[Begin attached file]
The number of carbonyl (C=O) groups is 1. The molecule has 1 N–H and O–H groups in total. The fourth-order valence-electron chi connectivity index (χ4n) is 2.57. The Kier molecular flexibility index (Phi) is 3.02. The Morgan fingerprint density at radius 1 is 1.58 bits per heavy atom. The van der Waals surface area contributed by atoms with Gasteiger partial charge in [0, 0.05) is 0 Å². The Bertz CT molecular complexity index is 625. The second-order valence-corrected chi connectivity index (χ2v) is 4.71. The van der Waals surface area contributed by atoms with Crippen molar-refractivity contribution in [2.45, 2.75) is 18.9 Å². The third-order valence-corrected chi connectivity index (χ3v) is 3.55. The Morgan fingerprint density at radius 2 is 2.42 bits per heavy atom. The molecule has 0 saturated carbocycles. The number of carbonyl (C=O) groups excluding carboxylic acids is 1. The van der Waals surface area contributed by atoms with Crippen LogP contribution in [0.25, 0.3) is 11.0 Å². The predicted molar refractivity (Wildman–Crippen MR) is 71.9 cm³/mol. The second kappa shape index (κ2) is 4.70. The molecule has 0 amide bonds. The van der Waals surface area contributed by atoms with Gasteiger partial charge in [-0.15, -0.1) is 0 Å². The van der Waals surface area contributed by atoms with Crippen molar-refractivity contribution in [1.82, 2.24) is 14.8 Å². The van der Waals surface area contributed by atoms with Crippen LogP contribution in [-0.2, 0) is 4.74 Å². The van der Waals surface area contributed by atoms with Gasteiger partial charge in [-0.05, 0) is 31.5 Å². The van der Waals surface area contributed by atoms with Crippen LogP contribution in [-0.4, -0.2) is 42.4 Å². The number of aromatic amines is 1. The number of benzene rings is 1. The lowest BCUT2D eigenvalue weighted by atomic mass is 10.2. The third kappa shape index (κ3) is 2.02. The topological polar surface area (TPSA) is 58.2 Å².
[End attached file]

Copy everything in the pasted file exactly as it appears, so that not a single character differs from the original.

The number of carbonyl (C=O) groups is 1. The molecule has 1 N–H and O–H groups in total. The fourth-order valence-electron chi connectivity index (χ4n) is 2.57. The Kier molecular flexibility index (Phi) is 3.02. The Morgan fingerprint density at radius 1 is 1.58 bits per heavy atom. The van der Waals surface area contributed by atoms with Gasteiger partial charge in [0, 0.05) is 0 Å². The Bertz CT molecular complexity index is 625. The second-order valence-corrected chi connectivity index (χ2v) is 4.71. The van der Waals surface area contributed by atoms with Crippen molar-refractivity contribution in [2.45, 2.75) is 18.9 Å². The third-order valence-corrected chi connectivity index (χ3v) is 3.55. The Morgan fingerprint density at radius 2 is 2.42 bits per heavy atom. The molecule has 0 saturated carbocycles. The number of carbonyl (C=O) groups excluding carboxylic acids is 1. The van der Waals surface area contributed by atoms with Crippen LogP contribution in [0.25, 0.3) is 11.0 Å². The predicted molar refractivity (Wildman–Crippen MR) is 71.9 cm³/mol. The second kappa shape index (κ2) is 4.70. The molecule has 0 amide bonds. The van der Waals surface area contributed by atoms with Gasteiger partial charge in [-0.15, -0.1) is 0 Å². The van der Waals surface area contributed by atoms with Crippen molar-refractivity contribution in [1.82, 2.24) is 14.8 Å². The van der Waals surface area contributed by atoms with Crippen LogP contribution in [-0.2, 0) is 4.74 Å². The van der Waals surface area contributed by atoms with Gasteiger partial charge in [-0.05, 0) is 31.5 Å². The van der Waals surface area contributed by atoms with Crippen LogP contribution in [-0.4, -0.2) is 42.4 Å². The number of aromatic amines is 1. The number of benzene rings is 1. The lowest BCUT2D eigenvalue weighted by atomic mass is 10.2. The third kappa shape index (κ3) is 2.02. The topological polar surface area (TPSA) is 58.2 Å².